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Lot 105: Sand, George. A fine collection of nine autograph letters signed spanning over three decades.
July 11, 2014
Calabasas, CA, USALive Auction
105. Sand, George. A fine collection of nine autograph letters signed spanning over three decades of her prolific writing career. A French Romantic writer, Sand found her true form in her rustic novels, which drew their chief inspiration from her lifelong love of the countryside and sympathy for the poor. The present collection of letters provides abundant detail on Sand’s personal and literary life. Highlights of the collection include:
Autograph letter signed, in French, 1 page octavo, [no place, 14 April 1835], on stationery with her embossed initials, to Anténor Joly; integral address panel.
Sand writes of her novel, Engelwald, in part: Please allow me to complete my novel before I see about selling it. I have done some calculations and found out that the courier did not offer me much less than I could ask for somewhere else, without being greedy. However, judging by reasonable standards your figures are somewhat too low. The difference is not so big that I might reject your offer, but it will give us the opportunity to discuss it a little further before we conclude a deal . . .So I am going to finish my story and in a few days, I will write to you “it is finished, come and see me.”
Autograph letter signed (“G. Sand”), in French, 3 pages octavo, 29 April 1842, on stationery with her embossed initials,to an unnamed critic; repair to central horizontal fold.
Sand writes in part: I owe my thanks, Sir, for the kind and generous appreciation of my works you wrote in la Phalange; you gave my talent much more praise than it deserves; but the honesty and the elevation of your heart led you to such excess of kindness to me, because you recognized someone well-intentioned in me. Pax Hominibus bonae voluntatis [Peace on earth and goodwill to all men]. That is my motto, and it is also the only Latin I know. But this being certain, from the bottom of my soul, that I have always meant well, has helped me find consolation for other people’s injustices as well as for my own failings . . .Sand continues her lengthy letter asking if her correspondent might read a small book she has sent along, noting: I am sure that you will want to encourage such a sturdy , such a wildly strong talent, and that it will strike you as it does me. . .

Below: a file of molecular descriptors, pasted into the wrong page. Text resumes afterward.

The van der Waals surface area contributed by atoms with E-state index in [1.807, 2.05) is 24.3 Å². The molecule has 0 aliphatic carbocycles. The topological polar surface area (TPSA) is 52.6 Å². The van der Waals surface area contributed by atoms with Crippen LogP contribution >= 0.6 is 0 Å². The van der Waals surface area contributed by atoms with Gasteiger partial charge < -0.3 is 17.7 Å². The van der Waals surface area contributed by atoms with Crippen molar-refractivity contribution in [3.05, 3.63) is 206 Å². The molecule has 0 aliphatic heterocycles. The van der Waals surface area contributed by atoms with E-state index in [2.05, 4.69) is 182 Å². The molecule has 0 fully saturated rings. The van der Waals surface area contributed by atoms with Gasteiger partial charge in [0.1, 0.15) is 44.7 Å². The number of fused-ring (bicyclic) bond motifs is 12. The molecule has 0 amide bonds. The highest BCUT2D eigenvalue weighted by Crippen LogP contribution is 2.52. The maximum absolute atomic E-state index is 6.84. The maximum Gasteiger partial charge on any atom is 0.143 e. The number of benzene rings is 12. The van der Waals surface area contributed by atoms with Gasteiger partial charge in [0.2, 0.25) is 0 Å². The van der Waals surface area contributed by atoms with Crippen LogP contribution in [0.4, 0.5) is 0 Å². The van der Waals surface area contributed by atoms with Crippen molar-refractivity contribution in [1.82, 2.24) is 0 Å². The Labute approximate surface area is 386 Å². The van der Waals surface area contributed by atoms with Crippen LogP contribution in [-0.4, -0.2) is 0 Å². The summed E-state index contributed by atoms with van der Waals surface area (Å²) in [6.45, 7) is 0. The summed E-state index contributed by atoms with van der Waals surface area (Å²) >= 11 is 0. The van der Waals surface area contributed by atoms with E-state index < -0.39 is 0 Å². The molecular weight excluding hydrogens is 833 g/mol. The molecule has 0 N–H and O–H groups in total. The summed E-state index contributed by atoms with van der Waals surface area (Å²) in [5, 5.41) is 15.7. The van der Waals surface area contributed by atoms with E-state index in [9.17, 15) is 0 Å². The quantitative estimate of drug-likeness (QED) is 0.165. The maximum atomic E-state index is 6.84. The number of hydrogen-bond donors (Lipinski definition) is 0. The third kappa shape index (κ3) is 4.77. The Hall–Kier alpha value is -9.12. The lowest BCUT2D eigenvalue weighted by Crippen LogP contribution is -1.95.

Autograph letter signed, in French, 3 pages octavo, Nohant, 7 December 1851, to an unidentified woman. Sand writes to her correspondent about her play, “Le Mariage de Victorine,”a love story which concluded with the happy marriage of a poor adopted daughter to the son of the house. Contrary to her custom, Sand went to Paris for the opening of the play. A few days after the opening, Louis Napoléon staged his coup d‘état, Sand quickly returned to Nohant and the play closed. In the present letter Sand laments the situation.
She writes in part: Be sure that I feel sorry about the great misfortune Victorine went through more for you and Mr. Montigny than for myself. Be sure too that I want to do all I can to make up for this disaster, by writing another play in better days to the best of my ability, for which I promise right now that I won’t ask him any bonus if, as it is to be feared, Victorine, after being stricken down in its prime, does not rise again from the barrier which it has fallen . . . In 1876, the play was revived––a new generation of theater-goers who had not seen the original production twenty-five years earlier was charmed and a long run was assured.
Autograph letter signed, in French, 1 page octavo, [no place], 30 August 1855, to Abbé S. Clément. The letter is accompanied by an autograph poetical manuscript signed by Clément being a gift for Sand on the death of her grand-daughter.
Sand’s poignant letter, in full: Thank you so much, dear Sir; you are the good shepherd, both sympathetic and consoling. Your poem is sincere, and that is what makes it good, since form only is nothing when the idea is not there. Yes, yes, it is true love is stronger than death, and I am sure that my child and I will be together again. The other night, I dreamed that she was returned to me, and I regard this dream as a gift sent to me. I do not have superstitions about dreams, but when they are sweet, I think we must be grateful. They are a consolation that night brings to our days. Again, thank you. With much love from the bottom of my heart.
Autograph letter signed (“G. Sand”), 4 pages octavo, Nohant, 18 August, 1871, to her publisher, retuning a proof with corrections. She writes in part: . . . I beg you to make sure that my punctuation is observed; without it my style, (by it’s very nature) is incomprehensible. Thus, I am very careful in my corrections, but most newspapers couldn’t care less . . .I admit that I am extremely sensitive to a comma which distorts an idea . . .
A particularly rich collection of letters revealing precious details on Sand’s literary endeavors and her personal trials and tribulations.
$10,000 - $15,000